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NITZER EBB - Body Of Work   Print  E-mail 
Written by Mark Reed  
Tuesday, 13 June 2006
"..the audio equivalent of the end of a Peckinpah movie, a violent assault on the senses, a miasma of plasma, machinery, and aural carnage..."

 

Nitzer Ebb never Made It. They came close many times, but they were always slightly too abrasive, too spiky, to dent the charts. And to play music that heavy without guitars was practically suicide to those of closed minds.

 

Body Of Work” – a 2disc retrospective spanning 1985-1995 – sees their 19 non-hit singles lined up in chronological order and backed with a second disc of remixes. From the violent assault of ‘Let Your Body learn’ to the final, almost sensuous ‘I Thought’, all it proves really is that The Ebb were always just not quite obvious enough to dominate the charts : the relentless barrage of shrapnel-like percussion, punctuated by short vocal orders - whilst massively influential and effectively shaped the early work of better known names like Derrick May, and Trent Reznor – is certainly by no means chart-friendly. Or friendly at all. In a moment almost beyond parody “Join In The Chant” relies on a humourless hymn of “Lies! Fire! Gold! Guns!Church! Muscle! And Hate!”, which sounds like po-faced Chelmsford Marilyn Manson covers act.

 

Later material manged to become slightly more complex, including things like verses and choruses and even melody. Choice cuts from their biggest CD “EbbHead” sees songs you can almost hum along to in ‘Ascend’ and the still-thrilling string-laden epic ‘I Give To You’. A three and a half year sabattical from the studio – and the rise of Britpop – effectively castrated their career in indecision. Ten years later, “Body of Work” still sounds wonderfully alien, as if made from an alternate universe where pop sounds violent and a little bit scary. But by no means does resemble anything even vaguely like ‘An Introduction To..’ : “Body of Work” is the audio equivalent of the end of a Sam Peckinpah, a violent assault on the senses, a miasma of plasma, machinery, and aural carnage.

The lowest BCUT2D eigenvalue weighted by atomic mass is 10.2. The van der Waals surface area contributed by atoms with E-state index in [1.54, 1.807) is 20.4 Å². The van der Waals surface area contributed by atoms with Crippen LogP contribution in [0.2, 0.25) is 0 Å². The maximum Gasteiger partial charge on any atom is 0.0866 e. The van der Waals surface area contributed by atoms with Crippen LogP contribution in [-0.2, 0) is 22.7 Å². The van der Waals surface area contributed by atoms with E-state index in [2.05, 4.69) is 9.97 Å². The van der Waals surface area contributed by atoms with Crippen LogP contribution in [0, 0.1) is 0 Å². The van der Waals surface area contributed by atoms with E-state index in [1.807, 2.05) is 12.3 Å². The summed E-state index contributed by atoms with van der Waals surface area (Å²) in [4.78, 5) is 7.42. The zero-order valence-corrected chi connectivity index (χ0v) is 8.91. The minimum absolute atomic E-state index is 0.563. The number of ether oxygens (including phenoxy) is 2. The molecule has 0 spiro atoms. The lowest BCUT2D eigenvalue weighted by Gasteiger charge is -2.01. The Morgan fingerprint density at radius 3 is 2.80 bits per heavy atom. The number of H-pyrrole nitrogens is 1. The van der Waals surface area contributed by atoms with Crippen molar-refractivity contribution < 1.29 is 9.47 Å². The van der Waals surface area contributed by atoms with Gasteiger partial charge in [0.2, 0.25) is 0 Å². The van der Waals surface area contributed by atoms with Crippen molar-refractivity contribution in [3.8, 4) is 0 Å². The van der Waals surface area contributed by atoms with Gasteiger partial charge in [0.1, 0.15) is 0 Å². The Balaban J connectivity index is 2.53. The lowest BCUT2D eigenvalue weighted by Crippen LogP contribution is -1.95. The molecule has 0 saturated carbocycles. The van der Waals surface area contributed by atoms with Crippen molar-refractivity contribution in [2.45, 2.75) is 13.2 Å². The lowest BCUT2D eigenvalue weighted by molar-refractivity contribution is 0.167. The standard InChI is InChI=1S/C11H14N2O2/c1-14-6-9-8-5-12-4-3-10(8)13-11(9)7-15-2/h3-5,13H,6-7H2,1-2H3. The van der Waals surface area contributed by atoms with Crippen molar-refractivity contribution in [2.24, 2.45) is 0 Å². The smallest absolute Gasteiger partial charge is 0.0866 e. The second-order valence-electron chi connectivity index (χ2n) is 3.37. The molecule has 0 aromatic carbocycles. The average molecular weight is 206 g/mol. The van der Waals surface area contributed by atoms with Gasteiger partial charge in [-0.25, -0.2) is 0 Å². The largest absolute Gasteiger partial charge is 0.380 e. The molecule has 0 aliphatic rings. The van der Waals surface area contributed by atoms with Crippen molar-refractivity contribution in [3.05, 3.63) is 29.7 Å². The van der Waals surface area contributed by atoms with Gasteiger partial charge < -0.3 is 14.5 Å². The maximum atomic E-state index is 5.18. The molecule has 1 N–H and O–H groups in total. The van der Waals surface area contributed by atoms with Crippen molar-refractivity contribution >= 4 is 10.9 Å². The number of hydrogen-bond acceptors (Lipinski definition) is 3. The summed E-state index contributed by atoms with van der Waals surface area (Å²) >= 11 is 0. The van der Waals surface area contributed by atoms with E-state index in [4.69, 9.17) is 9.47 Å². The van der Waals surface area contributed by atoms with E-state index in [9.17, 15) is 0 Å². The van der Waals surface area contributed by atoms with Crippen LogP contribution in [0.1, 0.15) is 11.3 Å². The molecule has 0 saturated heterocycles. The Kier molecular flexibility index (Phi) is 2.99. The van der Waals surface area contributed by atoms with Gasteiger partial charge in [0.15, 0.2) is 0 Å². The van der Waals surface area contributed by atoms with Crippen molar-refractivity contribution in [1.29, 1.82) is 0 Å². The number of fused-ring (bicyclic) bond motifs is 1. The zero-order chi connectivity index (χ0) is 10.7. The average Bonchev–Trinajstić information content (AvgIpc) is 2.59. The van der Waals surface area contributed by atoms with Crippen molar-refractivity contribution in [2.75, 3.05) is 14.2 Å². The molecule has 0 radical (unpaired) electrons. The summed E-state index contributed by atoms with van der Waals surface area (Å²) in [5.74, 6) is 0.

It’s no wonder they never got their Big Hit. At the time, their videos made about two minutes of screen time every six months on ‘The Chart Show’, and their singles always sat in the bargain bin of Hobdays, my local independent record shop. Despite numerous chances - they supported Depeche Mode, they were on Mute, they sounded like a spiky cross between Nine Inch Nails and KraftwerkThe Ebb never quite managed to be anything other than idiosyncratically visercal.

 

And then, in 1995, after ten years of minor notoriety and small sales, they split to no fanfare during the height of Britpop. Whilst the world was caught up in no mark scum like Menswear and Powder, they quietly fell to pieces. Like an EBM version of The Pixies, their legacy was a small number of albums, and the knowledge that everyone who had heard them formed a band.

 

Whilst it’s impossible that “Body Of Work” will resuscitate interest in them, or give them the wide appeal that eluded them during their lifespan, it also provides a tidy and effective history lesson to those who like to explore the far reaches of music : the pioneers who shaped the sound of Detroit’s electronic music and underground dance music the world over were listening to stuff like this. And it still sounds contemporary now.

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